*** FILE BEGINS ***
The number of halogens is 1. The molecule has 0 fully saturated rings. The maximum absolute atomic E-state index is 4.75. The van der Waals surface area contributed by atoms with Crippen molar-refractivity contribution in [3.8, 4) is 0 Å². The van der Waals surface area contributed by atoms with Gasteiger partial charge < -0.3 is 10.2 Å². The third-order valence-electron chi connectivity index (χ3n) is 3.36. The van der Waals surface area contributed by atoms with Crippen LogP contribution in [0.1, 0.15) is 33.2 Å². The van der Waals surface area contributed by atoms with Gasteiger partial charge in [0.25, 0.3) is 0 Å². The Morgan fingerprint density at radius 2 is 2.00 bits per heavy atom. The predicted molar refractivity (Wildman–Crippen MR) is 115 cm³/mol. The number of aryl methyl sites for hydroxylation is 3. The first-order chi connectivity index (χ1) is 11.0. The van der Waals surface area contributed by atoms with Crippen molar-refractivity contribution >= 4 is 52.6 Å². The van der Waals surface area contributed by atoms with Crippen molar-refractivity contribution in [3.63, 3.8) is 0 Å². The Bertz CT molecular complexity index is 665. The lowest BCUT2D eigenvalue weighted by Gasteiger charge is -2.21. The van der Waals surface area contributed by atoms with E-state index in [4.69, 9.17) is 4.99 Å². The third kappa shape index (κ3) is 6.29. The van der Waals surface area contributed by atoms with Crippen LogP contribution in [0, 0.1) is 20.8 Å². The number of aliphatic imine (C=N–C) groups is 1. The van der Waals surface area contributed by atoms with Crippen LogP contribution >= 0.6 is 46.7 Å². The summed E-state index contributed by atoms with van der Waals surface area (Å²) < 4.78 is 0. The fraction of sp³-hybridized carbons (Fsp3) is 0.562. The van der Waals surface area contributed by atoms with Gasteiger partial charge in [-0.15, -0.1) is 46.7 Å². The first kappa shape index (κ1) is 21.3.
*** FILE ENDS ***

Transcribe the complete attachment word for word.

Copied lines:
The number of halogens is 1. The molecule has 0 fully saturated rings. The maximum absolute atomic E-state index is 4.75. The van der Waals surface area contributed by atoms with Crippen molar-refractivity contribution in [3.8, 4) is 0 Å². The van der Waals surface area contributed by atoms with Gasteiger partial charge < -0.3 is 10.2 Å². The third-order valence-electron chi connectivity index (χ3n) is 3.36. The van der Waals surface area contributed by atoms with Crippen LogP contribution in [0.1, 0.15) is 33.2 Å². The van der Waals surface area contributed by atoms with Gasteiger partial charge in [0.25, 0.3) is 0 Å². The Morgan fingerprint density at radius 2 is 2.00 bits per heavy atom. The predicted molar refractivity (Wildman–Crippen MR) is 115 cm³/mol. The number of aryl methyl sites for hydroxylation is 3. The first-order chi connectivity index (χ1) is 11.0. The van der Waals surface area contributed by atoms with Crippen molar-refractivity contribution >= 4 is 52.6 Å². The van der Waals surface area contributed by atoms with Crippen molar-refractivity contribution in [3.63, 3.8) is 0 Å². The Bertz CT molecular complexity index is 665. The lowest BCUT2D eigenvalue weighted by Gasteiger charge is -2.21. The van der Waals surface area contributed by atoms with E-state index in [4.69, 9.17) is 4.99 Å². The third kappa shape index (κ3) is 6.29. The van der Waals surface area contributed by atoms with Crippen LogP contribution in [0, 0.1) is 20.8 Å². The number of aliphatic imine (C=N–C) groups is 1. The van der Waals surface area contributed by atoms with Crippen LogP contribution >= 0.6 is 46.7 Å². The summed E-state index contributed by atoms with van der Waals surface area (Å²) < 4.78 is 0. The fraction of sp³-hybridized carbons (Fsp3) is 0.562. The van der Waals surface area contributed by atoms with Gasteiger partial charge in [-0.15, -0.1) is 46.7 Å². The first kappa shape index (κ1) is 21.3.